Over fifty GPS satellites such as this NAVSTAR have been launched since 1978. ...
A magnet levitating above a hightemperature superconductor, cooled with liquid nitrogen. ...
For a generally accessible and less technical introduction to the topic, see Introduction to general relativity. ...
Quantum field theory (QFT) is the quantum theory of fields. ...
In quantum mechanics concepts such as force, momentum, and position are defined by linear operators that operate on the quantum state; at speeds that are much lower than the speed of light, Newton's laws are just as exact for these operators as they are for classical objects. At speeds comparable to the speed of light, the second law holds in the original form , which says that the force is the derivative of the momentum of the object with respect to time, but some of the newer versions of the second law (such as the constant mass approximation above) do not hold at relativistic velocities. For a generally accessible and less technical introduction to the topic, see Introduction to quantum mechanics. ...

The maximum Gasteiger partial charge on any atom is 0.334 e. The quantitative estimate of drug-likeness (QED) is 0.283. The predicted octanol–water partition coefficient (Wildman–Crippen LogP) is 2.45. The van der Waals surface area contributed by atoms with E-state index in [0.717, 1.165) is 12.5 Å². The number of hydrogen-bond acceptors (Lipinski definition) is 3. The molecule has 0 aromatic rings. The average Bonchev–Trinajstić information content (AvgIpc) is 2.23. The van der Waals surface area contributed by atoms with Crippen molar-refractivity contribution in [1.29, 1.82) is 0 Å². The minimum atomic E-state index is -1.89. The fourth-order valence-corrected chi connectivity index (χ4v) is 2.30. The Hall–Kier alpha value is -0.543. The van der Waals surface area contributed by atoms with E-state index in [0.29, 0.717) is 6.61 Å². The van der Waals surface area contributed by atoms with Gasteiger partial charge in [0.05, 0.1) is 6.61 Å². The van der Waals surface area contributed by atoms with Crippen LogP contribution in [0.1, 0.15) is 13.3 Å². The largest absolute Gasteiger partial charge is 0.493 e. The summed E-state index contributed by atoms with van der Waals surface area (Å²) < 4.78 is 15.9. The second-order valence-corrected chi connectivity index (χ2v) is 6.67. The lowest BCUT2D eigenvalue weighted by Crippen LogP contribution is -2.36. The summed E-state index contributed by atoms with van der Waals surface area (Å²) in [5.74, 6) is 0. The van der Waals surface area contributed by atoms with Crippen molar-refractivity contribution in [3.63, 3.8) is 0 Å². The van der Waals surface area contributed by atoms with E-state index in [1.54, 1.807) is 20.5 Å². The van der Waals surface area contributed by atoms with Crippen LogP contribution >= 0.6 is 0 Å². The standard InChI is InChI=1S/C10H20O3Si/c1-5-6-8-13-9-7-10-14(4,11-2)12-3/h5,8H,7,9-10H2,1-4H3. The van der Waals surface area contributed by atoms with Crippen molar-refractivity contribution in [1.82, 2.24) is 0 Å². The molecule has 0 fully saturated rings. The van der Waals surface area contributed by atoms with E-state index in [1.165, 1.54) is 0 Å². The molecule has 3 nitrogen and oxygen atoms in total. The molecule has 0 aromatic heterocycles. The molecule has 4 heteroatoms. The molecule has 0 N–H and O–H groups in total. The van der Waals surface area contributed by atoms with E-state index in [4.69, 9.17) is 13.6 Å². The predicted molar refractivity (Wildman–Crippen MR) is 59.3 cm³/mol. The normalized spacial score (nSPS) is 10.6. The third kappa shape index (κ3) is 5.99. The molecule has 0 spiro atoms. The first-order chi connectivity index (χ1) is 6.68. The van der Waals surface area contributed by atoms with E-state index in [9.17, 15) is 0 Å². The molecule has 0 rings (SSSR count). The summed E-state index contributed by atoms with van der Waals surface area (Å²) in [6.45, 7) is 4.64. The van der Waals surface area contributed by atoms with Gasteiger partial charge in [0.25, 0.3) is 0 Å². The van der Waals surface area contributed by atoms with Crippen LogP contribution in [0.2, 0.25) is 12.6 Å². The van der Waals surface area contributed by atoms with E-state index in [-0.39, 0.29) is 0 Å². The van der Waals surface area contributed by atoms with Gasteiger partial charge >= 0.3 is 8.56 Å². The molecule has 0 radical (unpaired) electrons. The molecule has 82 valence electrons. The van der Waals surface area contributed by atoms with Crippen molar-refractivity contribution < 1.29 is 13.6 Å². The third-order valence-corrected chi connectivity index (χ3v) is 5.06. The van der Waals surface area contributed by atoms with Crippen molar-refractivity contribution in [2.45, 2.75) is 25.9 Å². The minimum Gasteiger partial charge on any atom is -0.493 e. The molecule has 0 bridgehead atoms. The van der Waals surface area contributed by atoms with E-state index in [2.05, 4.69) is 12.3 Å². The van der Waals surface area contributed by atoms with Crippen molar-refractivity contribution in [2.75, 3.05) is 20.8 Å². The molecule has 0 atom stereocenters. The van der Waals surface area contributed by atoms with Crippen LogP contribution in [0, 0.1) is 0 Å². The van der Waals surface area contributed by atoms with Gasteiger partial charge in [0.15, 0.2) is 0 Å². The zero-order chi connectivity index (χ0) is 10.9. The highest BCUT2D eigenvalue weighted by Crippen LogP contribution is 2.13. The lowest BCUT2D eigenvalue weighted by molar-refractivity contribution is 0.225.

In mathematical formulations of quantum mechanics, an operator is a linear transformation from a Hilbert space to itself. ...
Probability densities for the electron at different quantum numbers (l) In quantum mechanics, the quantum state of a system is a set of numbers that fully describe a quantum system. ...